Dutch national carrier KLM cancelled dozens of weekend flights Friday at Schiphol airport, hit hard by a strike and staff shortages as it struggles to cope with pre-coronavirus passenger numbers.
The airline axed 47 single and return flights on Saturday and Sunday, after cutting 28 return flights on Friday following an urgent plea by the airport, seen as a major gateway to Europe.
“The cancellations should contribute to Schiphol’s request to keep operations at the airport manageable because of staff shortages,” KLM said in a statement.
“These cancellations in KLM’s flight schedule also contribute to reducing the workload” for its own staff, the airline said.
Schiphol — Europe’s busiest airport in terms of aircraft movements in 2019 when more than 70 million passengers passed through its gates — saw numbers plunge during the coronavirus pandemic.
But after the Dutch government dropped its last major Covid-19 restrictions in mid-March, passenger numbers once again took off, peaking around the Easter weekend which was still continuing.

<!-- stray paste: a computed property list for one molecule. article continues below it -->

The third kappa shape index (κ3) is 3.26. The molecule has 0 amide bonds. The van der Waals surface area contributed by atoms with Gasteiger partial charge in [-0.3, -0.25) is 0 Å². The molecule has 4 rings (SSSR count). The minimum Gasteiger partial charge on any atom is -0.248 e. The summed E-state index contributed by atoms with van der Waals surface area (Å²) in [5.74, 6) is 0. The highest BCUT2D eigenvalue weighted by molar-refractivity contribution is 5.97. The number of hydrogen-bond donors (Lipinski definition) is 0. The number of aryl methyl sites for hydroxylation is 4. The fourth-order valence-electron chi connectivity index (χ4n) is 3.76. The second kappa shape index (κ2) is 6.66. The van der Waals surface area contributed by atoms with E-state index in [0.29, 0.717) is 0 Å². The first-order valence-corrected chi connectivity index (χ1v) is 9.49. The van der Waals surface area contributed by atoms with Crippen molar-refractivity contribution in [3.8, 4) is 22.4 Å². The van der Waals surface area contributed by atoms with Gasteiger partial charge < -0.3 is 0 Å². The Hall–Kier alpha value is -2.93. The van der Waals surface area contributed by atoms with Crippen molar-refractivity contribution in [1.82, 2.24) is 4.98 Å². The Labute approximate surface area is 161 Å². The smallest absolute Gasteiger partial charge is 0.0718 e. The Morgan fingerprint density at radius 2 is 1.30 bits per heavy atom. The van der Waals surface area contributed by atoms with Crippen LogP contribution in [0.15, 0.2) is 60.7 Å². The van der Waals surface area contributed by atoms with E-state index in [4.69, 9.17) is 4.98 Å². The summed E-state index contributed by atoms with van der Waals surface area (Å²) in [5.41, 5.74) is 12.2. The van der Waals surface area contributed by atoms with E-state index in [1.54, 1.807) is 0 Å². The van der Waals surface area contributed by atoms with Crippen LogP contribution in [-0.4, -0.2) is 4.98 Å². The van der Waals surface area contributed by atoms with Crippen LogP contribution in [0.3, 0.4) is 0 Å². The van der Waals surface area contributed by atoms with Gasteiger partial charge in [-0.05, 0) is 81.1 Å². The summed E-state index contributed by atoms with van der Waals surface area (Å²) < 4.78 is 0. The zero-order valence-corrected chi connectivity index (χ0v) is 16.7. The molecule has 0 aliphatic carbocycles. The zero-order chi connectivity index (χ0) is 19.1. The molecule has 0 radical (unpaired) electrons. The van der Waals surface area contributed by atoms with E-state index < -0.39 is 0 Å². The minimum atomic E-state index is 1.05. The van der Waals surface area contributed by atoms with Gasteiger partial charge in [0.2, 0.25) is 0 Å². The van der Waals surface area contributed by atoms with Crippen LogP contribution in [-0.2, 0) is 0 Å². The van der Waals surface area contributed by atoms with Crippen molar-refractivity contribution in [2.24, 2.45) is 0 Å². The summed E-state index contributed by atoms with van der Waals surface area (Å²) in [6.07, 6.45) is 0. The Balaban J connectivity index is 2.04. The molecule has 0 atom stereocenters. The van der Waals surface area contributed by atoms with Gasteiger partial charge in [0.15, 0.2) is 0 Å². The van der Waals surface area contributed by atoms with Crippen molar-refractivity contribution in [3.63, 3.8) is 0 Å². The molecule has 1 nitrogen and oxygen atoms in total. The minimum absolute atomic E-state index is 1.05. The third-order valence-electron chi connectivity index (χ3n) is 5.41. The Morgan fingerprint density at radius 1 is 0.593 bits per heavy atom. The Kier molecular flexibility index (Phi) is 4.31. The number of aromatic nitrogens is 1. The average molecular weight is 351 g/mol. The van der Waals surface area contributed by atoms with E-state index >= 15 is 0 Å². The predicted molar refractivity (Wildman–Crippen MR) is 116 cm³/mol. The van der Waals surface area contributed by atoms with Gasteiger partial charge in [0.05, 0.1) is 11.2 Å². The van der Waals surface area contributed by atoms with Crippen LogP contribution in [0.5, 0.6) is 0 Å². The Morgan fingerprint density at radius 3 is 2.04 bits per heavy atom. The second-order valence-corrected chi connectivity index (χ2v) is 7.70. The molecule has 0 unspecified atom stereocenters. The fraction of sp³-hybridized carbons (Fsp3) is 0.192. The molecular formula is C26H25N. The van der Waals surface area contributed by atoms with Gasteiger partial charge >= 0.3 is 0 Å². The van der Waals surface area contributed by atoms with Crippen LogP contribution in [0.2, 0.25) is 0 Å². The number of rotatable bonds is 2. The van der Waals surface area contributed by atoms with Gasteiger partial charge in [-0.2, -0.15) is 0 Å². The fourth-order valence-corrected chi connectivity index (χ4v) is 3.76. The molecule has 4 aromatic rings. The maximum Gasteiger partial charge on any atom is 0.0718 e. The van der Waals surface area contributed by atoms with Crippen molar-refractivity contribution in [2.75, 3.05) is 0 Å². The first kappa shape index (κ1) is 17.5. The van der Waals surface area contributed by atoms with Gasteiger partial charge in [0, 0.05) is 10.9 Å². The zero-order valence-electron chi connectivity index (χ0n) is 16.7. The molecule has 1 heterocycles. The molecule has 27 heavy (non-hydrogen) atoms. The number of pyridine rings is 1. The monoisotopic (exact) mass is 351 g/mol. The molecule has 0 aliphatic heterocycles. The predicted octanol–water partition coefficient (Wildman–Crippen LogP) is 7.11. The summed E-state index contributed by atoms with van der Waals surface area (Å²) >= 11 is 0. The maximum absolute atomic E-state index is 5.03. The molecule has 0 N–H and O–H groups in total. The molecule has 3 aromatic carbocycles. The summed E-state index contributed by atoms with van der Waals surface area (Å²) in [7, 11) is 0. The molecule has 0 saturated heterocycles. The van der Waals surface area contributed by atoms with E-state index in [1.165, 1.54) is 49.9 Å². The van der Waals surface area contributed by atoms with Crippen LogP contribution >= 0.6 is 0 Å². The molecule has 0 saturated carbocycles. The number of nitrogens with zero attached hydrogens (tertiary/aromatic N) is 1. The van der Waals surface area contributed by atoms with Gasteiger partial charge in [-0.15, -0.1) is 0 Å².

The International Air Transport Association (IATA) condemned Schiphol’s request to airlines as “outrageous”.
“Passengers book flights weeks or months in advance,” IATA told the Dutch news agency ANP. “Some of them will have to cancel their holiday plans.”
Dozens of flights were delayed last Saturday after some KLM ground staff walked out in a wildcat strike to protest staff shortages and long working hours.
The strike came on the first day of the May school holidays, with many families going on holiday for the first time since coronavirus restrictions were dropped.
Airlines “have complied with Schiphol’s request to allow fewer passengers to travel this weekend because of the crowds”, the airport said in a statement.
“The crowds are caused by the May holidays and the personnel shortages in the aviation sector,” it said.
The airport said it would have talks with airlines on Sunday to discuss the problem.
Meanwhile, at least one travel company has moved operations to the nearby and less busy Rotterdam The Hague Airport. — Agence France-Presse